Starting on the right foot with Newborn Screening
Programs that screen newborn babies for selected genetic and metabolic diseases are vital to the health of infants. Without these screenings, babies would be at risk for developing severe illnesses that could cause brain damage or death. With early detection and treatment, however, many of these diseases can be managed successfully. Newborn screenings are thus an important part of providing comprehensive care for all infants.
How it works
Newborn screening tests for any disorders involving the metabolism of nutrients in the body. These disorders can lead to abnormalities in body chemistry, which can cause various diseases or disorders. Most metabolic disorders are caused by a lack of a particular enzyme, which in turn prevents the body from breaking down a certain nutrient. This can then lead to problems with the body’s ability to derive the benefit of this nutrient, which can result in a disease or disorder of body chemistry.
As most affected children show no sign of the disease at birth, the tests have to be done within 24 – 72 hours of birth. Newborn screening tests are therefore designed to pick up these diseases and disorders before any harmful effects set in,
The screening process
These diseases are rare. However, since we do not know which child may be at risk of a metabolic disease, international practice recommends that all children undergo newborn screening.
By testing all children, we are assured of finding the few that are affected, for whom early detection and treatment of disease is vital.
The ideal time is between 24 and 72 hours after the birth but up to a week after birth is still acceptable. The baby needs to have had a few feeds and started the digestion and metabolism of proteins, carbohydrates, and fats (all found in breast milk and formula milk to bring the disorder to light.) Tests done outside the ideal timeframe may still be useful, but they become less accurate.
- The test must be done 1-3 days after birth.
- Ask your paediatrician to order the test.
- A trained sister will come to you to take the test.
- A few drops of blood will be taken from your baby’s heel. In some cases, instead of a heel prick, blood may be drawn from the baby’s vein and put on a special blotting card.
- The card will be couriered to the Centre for Human Metabolomics at the North-West University where the testing will be done.
- Your paediatrician will contact you with the result.
If something is found to be abnormal with the results, a repeat test and sometimes additional blood and urine tests may be required. The request for further testing must not alarm you as it does not mean that there is something wrong with your baby.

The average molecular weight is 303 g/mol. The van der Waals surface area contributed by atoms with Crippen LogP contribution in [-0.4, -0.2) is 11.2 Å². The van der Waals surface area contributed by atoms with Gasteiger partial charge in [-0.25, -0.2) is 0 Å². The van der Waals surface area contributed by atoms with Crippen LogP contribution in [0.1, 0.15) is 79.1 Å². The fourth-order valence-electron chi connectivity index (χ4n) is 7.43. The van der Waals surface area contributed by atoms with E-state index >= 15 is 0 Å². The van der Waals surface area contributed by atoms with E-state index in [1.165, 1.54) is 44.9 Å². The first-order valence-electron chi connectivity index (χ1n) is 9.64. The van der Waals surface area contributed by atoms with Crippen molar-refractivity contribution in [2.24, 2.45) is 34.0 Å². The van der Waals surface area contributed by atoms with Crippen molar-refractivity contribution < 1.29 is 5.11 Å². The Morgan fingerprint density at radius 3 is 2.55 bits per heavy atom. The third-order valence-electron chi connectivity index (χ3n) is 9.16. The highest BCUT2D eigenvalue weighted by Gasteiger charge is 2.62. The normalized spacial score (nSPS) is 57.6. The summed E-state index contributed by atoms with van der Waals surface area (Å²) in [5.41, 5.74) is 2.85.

Often, when the first test suggests a problem, the results cannot be considered final until a repeat test is done. This requires a new blood sample. Your paediatrician will discuss the need for further tests with you.
You will be notified of the result within 7 working days of the test being done.
If a test comes back positive for any of the disorders, your paediatrician will contact you immediately. Each disorder is treatable in its own way even though they are not curable. Your paediatrician will guide you through the explanation of the disease and the ways in which it can be treated. Next Biosciences is also able to organise a genetic counsellor to counsel you about the implications of the disease.
In most instances treatment consists of dietary modifications, dietary supplementation, hormones and sometimes medication. If your baby has one of these conditions, it is very important that treatment is started as soon as possible.
The baby will feel a little discomfort during the blood collection procedure and may cry a bit. The testing is not harmful at all.
24 conditions are screened for in the Newborn Screen, including:
Amino Acid Disorders
- Citrullinaemia, Type 1
- Classic Phenylketonuria
- Maple Syrup Urine Disease
- Tyrosinaemia, Type 1
Organic Acid Disorders
- 3-Hydroxy-3-Methyglutaric Aciduria
- 3-Methylcrotonyl-CoA Carboxylase Deficiency
- Glutaric Acidaemia Type I
- Holocarboxylase Synthase Deficiency
- Isovaleric Acidaemia
- Methylmalonic Acidaemia (Cobalamin disorders)
- Methylmalonic Acidaemia (methylmalonyl-CoA mutase)
- Propionic Acidaemia
- B-Ketothiolase Deficiency
Disorders of Fatty Acid Oxidation
- Carnitine Uptake Defect/Carnitine Transport Defect
- Long Chain 3-Hydroxyacyl-CoA Dehydrogenase Deficiency
- Multiple Acyl-CoA Dehydrogenase Deficiency
(MADD or Glutaric Acidaemia Il)
- Medium-chain Acyl-CoA Dehydrogenase Deficiency
- Very Long-chain Acyl-CoA Dehydrogenase Deficiency
Disorders of Carbohydrate Metabolism
- Classic Galactosaemia
- Congenital Adrenal Hyperplasia
- Primary Congenital Hypothyroidism
- Biotinidase Deficiency
- Cystic Fibrosis